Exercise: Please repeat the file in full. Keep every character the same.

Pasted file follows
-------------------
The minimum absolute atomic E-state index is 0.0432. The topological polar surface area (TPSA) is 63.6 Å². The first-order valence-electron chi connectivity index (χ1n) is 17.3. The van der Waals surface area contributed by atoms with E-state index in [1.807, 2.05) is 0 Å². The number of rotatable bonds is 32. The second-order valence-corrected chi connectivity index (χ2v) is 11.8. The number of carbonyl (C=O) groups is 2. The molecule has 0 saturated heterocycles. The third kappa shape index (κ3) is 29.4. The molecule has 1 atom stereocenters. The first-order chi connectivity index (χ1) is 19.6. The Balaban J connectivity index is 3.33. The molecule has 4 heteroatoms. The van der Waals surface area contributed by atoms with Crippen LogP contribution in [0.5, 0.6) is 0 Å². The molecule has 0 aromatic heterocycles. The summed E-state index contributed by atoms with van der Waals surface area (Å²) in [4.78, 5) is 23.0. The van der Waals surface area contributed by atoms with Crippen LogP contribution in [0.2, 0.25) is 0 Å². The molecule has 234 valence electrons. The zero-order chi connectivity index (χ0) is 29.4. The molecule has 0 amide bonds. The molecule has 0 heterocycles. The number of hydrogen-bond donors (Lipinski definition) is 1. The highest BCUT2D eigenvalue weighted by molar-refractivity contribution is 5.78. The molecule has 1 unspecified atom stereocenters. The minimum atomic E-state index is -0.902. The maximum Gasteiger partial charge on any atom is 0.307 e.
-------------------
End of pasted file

The minimum absolute atomic E-state index is 0.0432. The topological polar surface area (TPSA) is 63.6 Å². The first-order valence-electron chi connectivity index (χ1n) is 17.3. The van der Waals surface area contributed by atoms with E-state index in [1.807, 2.05) is 0 Å². The number of rotatable bonds is 32. The second-order valence-corrected chi connectivity index (χ2v) is 11.8. The number of carbonyl (C=O) groups is 2. The molecule has 0 saturated heterocycles. The third kappa shape index (κ3) is 29.4. The molecule has 1 atom stereocenters. The first-order chi connectivity index (χ1) is 19.6. The Balaban J connectivity index is 3.33. The molecule has 4 heteroatoms. The van der Waals surface area contributed by atoms with Crippen LogP contribution in [0.5, 0.6) is 0 Å². The molecule has 0 aromatic heterocycles. The summed E-state index contributed by atoms with van der Waals surface area (Å²) in [4.78, 5) is 23.0. The van der Waals surface area contributed by atoms with Crippen LogP contribution in [0.2, 0.25) is 0 Å². The molecule has 234 valence electrons. The zero-order chi connectivity index (χ0) is 29.4. The molecule has 0 amide bonds. The molecule has 0 heterocycles. The number of hydrogen-bond donors (Lipinski definition) is 1. The highest BCUT2D eigenvalue weighted by molar-refractivity contribution is 5.78. The molecule has 1 unspecified atom stereocenters. The minimum atomic E-state index is -0.902. The maximum Gasteiger partial charge on any atom is 0.307 e.